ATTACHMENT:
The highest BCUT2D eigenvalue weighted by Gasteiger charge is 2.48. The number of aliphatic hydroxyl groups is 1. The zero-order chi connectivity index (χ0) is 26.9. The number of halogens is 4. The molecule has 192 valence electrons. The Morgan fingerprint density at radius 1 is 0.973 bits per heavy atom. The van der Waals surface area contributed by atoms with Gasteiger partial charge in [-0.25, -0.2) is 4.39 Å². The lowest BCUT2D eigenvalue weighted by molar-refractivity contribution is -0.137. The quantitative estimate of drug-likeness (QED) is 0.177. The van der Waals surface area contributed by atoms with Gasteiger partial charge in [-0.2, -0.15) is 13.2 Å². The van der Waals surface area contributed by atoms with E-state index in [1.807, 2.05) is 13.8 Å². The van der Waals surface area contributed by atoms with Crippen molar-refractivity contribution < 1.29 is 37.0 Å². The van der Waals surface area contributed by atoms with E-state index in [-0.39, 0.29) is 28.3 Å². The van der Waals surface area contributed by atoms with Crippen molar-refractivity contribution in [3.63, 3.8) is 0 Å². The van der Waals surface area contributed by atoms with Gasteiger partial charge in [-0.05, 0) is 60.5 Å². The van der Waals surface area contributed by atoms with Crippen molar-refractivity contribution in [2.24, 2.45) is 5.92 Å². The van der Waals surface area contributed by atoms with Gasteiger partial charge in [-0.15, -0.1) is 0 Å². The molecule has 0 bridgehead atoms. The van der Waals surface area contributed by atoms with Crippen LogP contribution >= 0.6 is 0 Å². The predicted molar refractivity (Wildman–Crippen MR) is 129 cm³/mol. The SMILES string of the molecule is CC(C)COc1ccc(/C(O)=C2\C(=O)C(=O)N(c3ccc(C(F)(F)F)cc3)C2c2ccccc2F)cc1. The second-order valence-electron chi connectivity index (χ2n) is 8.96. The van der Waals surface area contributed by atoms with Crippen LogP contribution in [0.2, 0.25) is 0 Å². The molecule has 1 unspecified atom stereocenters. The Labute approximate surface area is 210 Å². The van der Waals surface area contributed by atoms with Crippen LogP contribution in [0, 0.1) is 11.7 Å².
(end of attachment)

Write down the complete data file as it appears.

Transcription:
The highest BCUT2D eigenvalue weighted by Gasteiger charge is 2.48. The number of aliphatic hydroxyl groups is 1. The zero-order chi connectivity index (χ0) is 26.9. The number of halogens is 4. The molecule has 192 valence electrons. The Morgan fingerprint density at radius 1 is 0.973 bits per heavy atom. The van der Waals surface area contributed by atoms with Gasteiger partial charge in [-0.25, -0.2) is 4.39 Å². The lowest BCUT2D eigenvalue weighted by molar-refractivity contribution is -0.137. The quantitative estimate of drug-likeness (QED) is 0.177. The van der Waals surface area contributed by atoms with Gasteiger partial charge in [-0.2, -0.15) is 13.2 Å². The van der Waals surface area contributed by atoms with E-state index in [1.807, 2.05) is 13.8 Å². The van der Waals surface area contributed by atoms with Crippen molar-refractivity contribution < 1.29 is 37.0 Å². The van der Waals surface area contributed by atoms with E-state index in [-0.39, 0.29) is 28.3 Å². The van der Waals surface area contributed by atoms with Crippen molar-refractivity contribution in [3.63, 3.8) is 0 Å². The van der Waals surface area contributed by atoms with Gasteiger partial charge in [-0.05, 0) is 60.5 Å². The van der Waals surface area contributed by atoms with Crippen molar-refractivity contribution in [2.24, 2.45) is 5.92 Å². The van der Waals surface area contributed by atoms with Gasteiger partial charge in [-0.15, -0.1) is 0 Å². The molecule has 0 bridgehead atoms. The van der Waals surface area contributed by atoms with Crippen LogP contribution >= 0.6 is 0 Å². The predicted molar refractivity (Wildman–Crippen MR) is 129 cm³/mol. The SMILES string of the molecule is CC(C)COc1ccc(/C(O)=C2\C(=O)C(=O)N(c3ccc(C(F)(F)F)cc3)C2c2ccccc2F)cc1. The second-order valence-electron chi connectivity index (χ2n) is 8.96. The van der Waals surface area contributed by atoms with Crippen LogP contribution in [0.2, 0.25) is 0 Å². The molecule has 1 unspecified atom stereocenters. The Labute approximate surface area is 210 Å². The van der Waals surface area contributed by atoms with Crippen LogP contribution in [0, 0.1) is 11.7 Å².